Europe After Paris: Making the EU’s 9/11 Experiences a Global Affair

“This mass terrorism is the new evil in our world today[…], and we, the democracies of this world, are going to have to come together and fight it together,” British Prime Minister Tony Blair said on the evening of the September 11 attacks on the United States. That was more than ten years ago, and since then, “togetherness” has been reiterated often within the European Union and by world leaders. However, in light of the recent terrorist attacks in Paris, one cannot help but wonder: “Has progress actually been made?” If terrorist threats are to be effectively countered, the EU and its Member States must acknowledge their inherent transnational nature that calls for robust transnational management, whether in the form of European or global governance.

Admittedly, since 2001 the EU has adopted some 239 counter-terrorism measures; they include the European Arrest Warrant (2004), the common Counter-Terrorism Strategy (2005), the Internal Security Strategy (2010), and the decision to make Europol the official EU law enforcement agency (2010). So far so good. Nevertheless, public concern about terrorism has increased steeply among EU citizens (by 17% compared to 2014), while policymakers declare a “war on terror,” and the media regularly describe attacks on European soil as European 9/11 equivalents.  Examples include, to name but a few, the 2004 murder of Dutch filmmaker Theo van Gogh, the 2004 Madrid and 2005 London bombings, the 2010 bombings in Stockholm, the 2011 Norway attacks, and most recently the Charlie Hebdo shooting and the November attacks in Paris. In the aftermath of these terrorist attacks, public discourse reported widely on the “national trauma” of, respectively, each of these country’s own 9/11 experiences.

While the perceived spread of terror and fear within Europe is perhaps a natural consequence of such violent attacks, Europe remains among the more resilient parts of the world. The Global Terrorism Index 2015 observes, for instance, that the 290 terrorist attacks and 31 deaths in Europe in 2014 stand in stark contrast to Sub-Saharan Africa (1,626 attacks/10,915 deaths) and the MENA region (5,580/13,426). Numbers like these underline the need for boosting global counterterrorism capacity to target terrorism in its hotbeds. Global governance has, not for nothing, been called “[…] the most effective antidote against terror.”

Indeed, much more emphasis needs to be dedicated to using and strengthening global counterterrorism measures. From a range of possible measures, capacity-building—especially in the Global South—is, arguably, one of the most important. In particular, improving global development—essentially through various kinds of technical, policy advisory, and small grant assistance to developing countries—can indirectly bolster global counterterrorism efforts. New technical and financial resources could be deployed to invest in and support backchannel diplomacy, mediation and reconciliation efforts, law enforcement training and operations, and economic sanctions. Afghanistan—where counterterrorism measures mainly rely on military means—illustrates the need for more comprehensive approaches, including by privileging political reconciliation work through discussions between the Afghan High Peace Council and the Taliban.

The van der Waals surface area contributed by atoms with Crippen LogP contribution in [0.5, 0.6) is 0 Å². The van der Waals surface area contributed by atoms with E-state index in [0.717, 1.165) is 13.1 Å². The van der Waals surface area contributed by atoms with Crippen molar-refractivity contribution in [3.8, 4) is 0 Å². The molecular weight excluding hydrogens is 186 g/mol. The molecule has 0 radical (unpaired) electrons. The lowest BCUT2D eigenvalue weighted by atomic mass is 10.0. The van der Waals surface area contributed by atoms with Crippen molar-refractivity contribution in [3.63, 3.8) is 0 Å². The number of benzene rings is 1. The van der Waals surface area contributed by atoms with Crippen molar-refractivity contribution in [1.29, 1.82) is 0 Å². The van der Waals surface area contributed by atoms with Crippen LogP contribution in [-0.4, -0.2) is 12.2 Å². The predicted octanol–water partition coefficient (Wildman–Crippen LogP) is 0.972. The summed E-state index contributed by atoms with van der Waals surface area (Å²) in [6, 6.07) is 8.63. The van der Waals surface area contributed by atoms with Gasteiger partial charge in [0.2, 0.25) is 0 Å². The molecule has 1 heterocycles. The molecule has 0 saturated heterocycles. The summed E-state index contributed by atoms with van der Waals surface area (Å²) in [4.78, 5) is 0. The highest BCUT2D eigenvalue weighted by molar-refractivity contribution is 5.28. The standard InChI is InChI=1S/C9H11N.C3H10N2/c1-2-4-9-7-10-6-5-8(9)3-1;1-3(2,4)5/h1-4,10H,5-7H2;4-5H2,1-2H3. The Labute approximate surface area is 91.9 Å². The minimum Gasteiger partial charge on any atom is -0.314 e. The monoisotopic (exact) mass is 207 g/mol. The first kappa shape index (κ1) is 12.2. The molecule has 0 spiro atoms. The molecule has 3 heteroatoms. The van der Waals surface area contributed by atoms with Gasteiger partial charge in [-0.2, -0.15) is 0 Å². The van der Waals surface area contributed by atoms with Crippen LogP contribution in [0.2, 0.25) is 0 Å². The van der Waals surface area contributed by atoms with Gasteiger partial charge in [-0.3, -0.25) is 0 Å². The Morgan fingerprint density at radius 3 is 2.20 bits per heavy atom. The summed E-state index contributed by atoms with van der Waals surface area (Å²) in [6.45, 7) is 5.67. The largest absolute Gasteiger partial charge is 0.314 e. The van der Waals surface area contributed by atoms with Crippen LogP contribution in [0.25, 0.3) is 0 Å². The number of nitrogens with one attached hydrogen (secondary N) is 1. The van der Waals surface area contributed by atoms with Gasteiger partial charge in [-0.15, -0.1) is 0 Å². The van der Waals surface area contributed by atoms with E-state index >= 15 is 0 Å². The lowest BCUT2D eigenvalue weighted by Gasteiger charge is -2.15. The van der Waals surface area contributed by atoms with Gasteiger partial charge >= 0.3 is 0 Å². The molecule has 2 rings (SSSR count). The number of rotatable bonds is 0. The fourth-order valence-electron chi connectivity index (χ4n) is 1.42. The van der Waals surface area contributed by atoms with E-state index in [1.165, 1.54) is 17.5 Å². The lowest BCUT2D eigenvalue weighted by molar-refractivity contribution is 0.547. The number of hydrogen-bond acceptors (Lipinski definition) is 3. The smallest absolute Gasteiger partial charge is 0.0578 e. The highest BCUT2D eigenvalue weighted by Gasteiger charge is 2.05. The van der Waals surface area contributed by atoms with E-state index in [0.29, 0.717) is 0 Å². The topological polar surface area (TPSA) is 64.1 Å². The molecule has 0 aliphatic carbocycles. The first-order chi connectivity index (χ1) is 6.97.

Additionally, international frameworks would benefit from a stronger global counterterrorism capacity. For instance, the UN Counter-Terrorism Committee (CTC) could be invigorated to enhance its capacity to monitor standards and detect deficiencies, such as insufficient border security. In light of the differences in legal, administrative, and executive capacities of states, a stronger role for the CTC and the UN Secretariat, in both monitoring standards and providing technical support, could enhance substantially national and thereby global counterterrorism governance. However, the CTC’s ability to ensure national implementation—for instance, the establishment of internal enforcement mechanisms or legal prosecution mechanisms—remains limited and depends on the political will of its member governments. A further capacity boost for the CTC could be achieved through inter-institutional cooperation, as the CTC still has to come a long way to effectively coordinate with other organizations fighting terrorism. While it frequently works together with international organizations, such as the International Monetary Fund regarding money laundering and terrorist financing, its potential for engaging regional bodies is under-developed. Teaming up with entities, such as the South Asian Association for Regional Cooperation (SAARC), could inform a combination of global, regional, and local anti-terrorism strategies through, for example, information exchange and impact evaluation.

Improved cross-border counterterrorism cooperation after Paris could represent an important stepping stone for global governance. To these ends, the European Union and its efforts to manage its Member State’s “9/11-like experiences” provide important momentum to revitalize the international system for counterterrorism. Counterterrorism efforts and crisis management can no longer be viewed as exclusively national, so it should not come as a surprise that past measures, largely at the national level, have not been able to prevent future terrorist attacks, whether in Europe or elsewhere. What current and emerging transnational threats call for is nothing short of far more extensive intergovernmental coordination and cooperation, to respond more effectively to international terrorism, characterized as the “dark side” of globalization. By contrast, if governments within and beyond Europe fail to get this message, we  face the possibility of a perpetual crisis in the not-so-distant future.

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